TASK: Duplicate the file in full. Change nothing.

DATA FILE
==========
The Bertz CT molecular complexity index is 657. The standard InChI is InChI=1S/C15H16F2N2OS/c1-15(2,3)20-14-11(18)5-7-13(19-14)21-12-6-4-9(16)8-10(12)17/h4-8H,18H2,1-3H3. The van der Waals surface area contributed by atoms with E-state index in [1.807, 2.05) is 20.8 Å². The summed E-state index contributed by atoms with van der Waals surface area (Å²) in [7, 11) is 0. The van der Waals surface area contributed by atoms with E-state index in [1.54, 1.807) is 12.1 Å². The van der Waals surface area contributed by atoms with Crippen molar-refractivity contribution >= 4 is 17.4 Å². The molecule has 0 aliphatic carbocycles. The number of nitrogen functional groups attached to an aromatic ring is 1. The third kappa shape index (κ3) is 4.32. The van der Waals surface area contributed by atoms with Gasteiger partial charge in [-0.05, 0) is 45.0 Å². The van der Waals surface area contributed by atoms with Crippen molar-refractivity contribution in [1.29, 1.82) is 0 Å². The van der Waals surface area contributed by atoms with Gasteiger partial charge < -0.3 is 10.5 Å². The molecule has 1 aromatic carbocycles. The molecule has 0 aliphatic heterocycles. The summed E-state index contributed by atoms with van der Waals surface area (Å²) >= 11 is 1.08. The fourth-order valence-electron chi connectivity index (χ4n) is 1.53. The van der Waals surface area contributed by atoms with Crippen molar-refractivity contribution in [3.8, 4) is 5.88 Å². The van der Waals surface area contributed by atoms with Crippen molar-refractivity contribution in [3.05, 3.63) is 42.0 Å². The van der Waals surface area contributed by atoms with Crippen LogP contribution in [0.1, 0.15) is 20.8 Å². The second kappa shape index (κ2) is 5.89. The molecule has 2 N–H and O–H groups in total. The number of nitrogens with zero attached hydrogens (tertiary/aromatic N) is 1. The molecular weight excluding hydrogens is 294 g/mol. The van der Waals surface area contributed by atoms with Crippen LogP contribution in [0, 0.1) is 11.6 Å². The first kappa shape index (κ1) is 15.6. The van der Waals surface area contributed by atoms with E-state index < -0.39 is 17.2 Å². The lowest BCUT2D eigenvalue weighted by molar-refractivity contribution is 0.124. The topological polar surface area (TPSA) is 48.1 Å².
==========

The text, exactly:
The Bertz CT molecular complexity index is 657. The standard InChI is InChI=1S/C15H16F2N2OS/c1-15(2,3)20-14-11(18)5-7-13(19-14)21-12-6-4-9(16)8-10(12)17/h4-8H,18H2,1-3H3. The van der Waals surface area contributed by atoms with E-state index in [1.807, 2.05) is 20.8 Å². The summed E-state index contributed by atoms with van der Waals surface area (Å²) in [7, 11) is 0. The van der Waals surface area contributed by atoms with E-state index in [1.54, 1.807) is 12.1 Å². The van der Waals surface area contributed by atoms with Crippen molar-refractivity contribution >= 4 is 17.4 Å². The molecule has 0 aliphatic carbocycles. The number of nitrogen functional groups attached to an aromatic ring is 1. The third kappa shape index (κ3) is 4.32. The van der Waals surface area contributed by atoms with Gasteiger partial charge in [-0.05, 0) is 45.0 Å². The van der Waals surface area contributed by atoms with Crippen molar-refractivity contribution in [1.29, 1.82) is 0 Å². The van der Waals surface area contributed by atoms with Gasteiger partial charge < -0.3 is 10.5 Å². The molecule has 1 aromatic carbocycles. The molecule has 0 aliphatic heterocycles. The summed E-state index contributed by atoms with van der Waals surface area (Å²) >= 11 is 1.08. The fourth-order valence-electron chi connectivity index (χ4n) is 1.53. The van der Waals surface area contributed by atoms with Crippen molar-refractivity contribution in [3.8, 4) is 5.88 Å². The van der Waals surface area contributed by atoms with Crippen molar-refractivity contribution in [3.05, 3.63) is 42.0 Å². The van der Waals surface area contributed by atoms with Crippen LogP contribution in [0.1, 0.15) is 20.8 Å². The second kappa shape index (κ2) is 5.89. The molecule has 2 N–H and O–H groups in total. The number of nitrogens with zero attached hydrogens (tertiary/aromatic N) is 1. The molecular weight excluding hydrogens is 294 g/mol. The van der Waals surface area contributed by atoms with Crippen LogP contribution in [0, 0.1) is 11.6 Å². The first kappa shape index (κ1) is 15.6. The van der Waals surface area contributed by atoms with E-state index < -0.39 is 17.2 Å². The lowest BCUT2D eigenvalue weighted by molar-refractivity contribution is 0.124. The topological polar surface area (TPSA) is 48.1 Å².